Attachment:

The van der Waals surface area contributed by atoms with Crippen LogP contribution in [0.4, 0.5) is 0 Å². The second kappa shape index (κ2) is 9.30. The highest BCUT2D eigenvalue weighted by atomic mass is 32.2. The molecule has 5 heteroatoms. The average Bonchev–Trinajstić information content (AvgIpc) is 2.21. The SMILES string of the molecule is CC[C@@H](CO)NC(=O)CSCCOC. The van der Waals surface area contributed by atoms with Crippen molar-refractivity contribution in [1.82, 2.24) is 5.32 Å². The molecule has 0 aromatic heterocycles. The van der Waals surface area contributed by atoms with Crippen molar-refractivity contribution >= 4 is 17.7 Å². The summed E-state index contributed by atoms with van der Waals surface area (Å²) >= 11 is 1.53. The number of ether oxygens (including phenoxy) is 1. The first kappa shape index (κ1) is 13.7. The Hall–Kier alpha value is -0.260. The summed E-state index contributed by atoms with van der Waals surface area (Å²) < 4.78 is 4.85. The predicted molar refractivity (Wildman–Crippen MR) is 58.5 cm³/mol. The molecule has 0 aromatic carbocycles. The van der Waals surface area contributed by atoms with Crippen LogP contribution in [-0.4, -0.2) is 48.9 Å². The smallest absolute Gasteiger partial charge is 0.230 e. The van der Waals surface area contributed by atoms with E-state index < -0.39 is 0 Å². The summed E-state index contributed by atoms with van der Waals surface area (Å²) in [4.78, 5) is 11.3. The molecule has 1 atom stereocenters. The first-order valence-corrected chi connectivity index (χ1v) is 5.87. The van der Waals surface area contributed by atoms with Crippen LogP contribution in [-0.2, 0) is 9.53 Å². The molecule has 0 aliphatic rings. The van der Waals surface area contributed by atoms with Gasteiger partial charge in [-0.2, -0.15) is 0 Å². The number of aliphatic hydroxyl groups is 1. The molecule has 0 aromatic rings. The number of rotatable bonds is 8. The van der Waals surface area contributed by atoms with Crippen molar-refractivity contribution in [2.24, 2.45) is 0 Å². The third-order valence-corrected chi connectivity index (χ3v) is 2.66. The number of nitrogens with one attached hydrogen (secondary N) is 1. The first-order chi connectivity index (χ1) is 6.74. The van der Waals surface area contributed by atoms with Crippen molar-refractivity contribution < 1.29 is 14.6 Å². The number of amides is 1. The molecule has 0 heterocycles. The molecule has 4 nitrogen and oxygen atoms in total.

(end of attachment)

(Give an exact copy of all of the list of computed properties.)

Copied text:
The van der Waals surface area contributed by atoms with Crippen LogP contribution in [0.4, 0.5) is 0 Å². The second kappa shape index (κ2) is 9.30. The highest BCUT2D eigenvalue weighted by atomic mass is 32.2. The molecule has 5 heteroatoms. The average Bonchev–Trinajstić information content (AvgIpc) is 2.21. The SMILES string of the molecule is CC[C@@H](CO)NC(=O)CSCCOC. The van der Waals surface area contributed by atoms with Crippen molar-refractivity contribution in [1.82, 2.24) is 5.32 Å². The molecule has 0 aromatic heterocycles. The van der Waals surface area contributed by atoms with Crippen molar-refractivity contribution >= 4 is 17.7 Å². The summed E-state index contributed by atoms with van der Waals surface area (Å²) >= 11 is 1.53. The number of ether oxygens (including phenoxy) is 1. The first kappa shape index (κ1) is 13.7. The Hall–Kier alpha value is -0.260. The summed E-state index contributed by atoms with van der Waals surface area (Å²) < 4.78 is 4.85. The predicted molar refractivity (Wildman–Crippen MR) is 58.5 cm³/mol. The molecule has 0 aromatic carbocycles. The van der Waals surface area contributed by atoms with Crippen LogP contribution in [-0.4, -0.2) is 48.9 Å². The smallest absolute Gasteiger partial charge is 0.230 e. The van der Waals surface area contributed by atoms with E-state index < -0.39 is 0 Å². The summed E-state index contributed by atoms with van der Waals surface area (Å²) in [4.78, 5) is 11.3. The molecule has 1 atom stereocenters. The first-order valence-corrected chi connectivity index (χ1v) is 5.87. The van der Waals surface area contributed by atoms with Crippen LogP contribution in [-0.2, 0) is 9.53 Å². The molecule has 0 aliphatic rings. The van der Waals surface area contributed by atoms with Gasteiger partial charge in [-0.2, -0.15) is 0 Å². The number of aliphatic hydroxyl groups is 1. The molecule has 0 aromatic rings. The number of rotatable bonds is 8. The van der Waals surface area contributed by atoms with Crippen molar-refractivity contribution in [2.24, 2.45) is 0 Å². The third-order valence-corrected chi connectivity index (χ3v) is 2.66. The number of nitrogens with one attached hydrogen (secondary N) is 1. The first-order chi connectivity index (χ1) is 6.74. The van der Waals surface area contributed by atoms with Crippen molar-refractivity contribution < 1.29 is 14.6 Å². The number of amides is 1. The molecule has 0 heterocycles. The molecule has 4 nitrogen and oxygen atoms in total.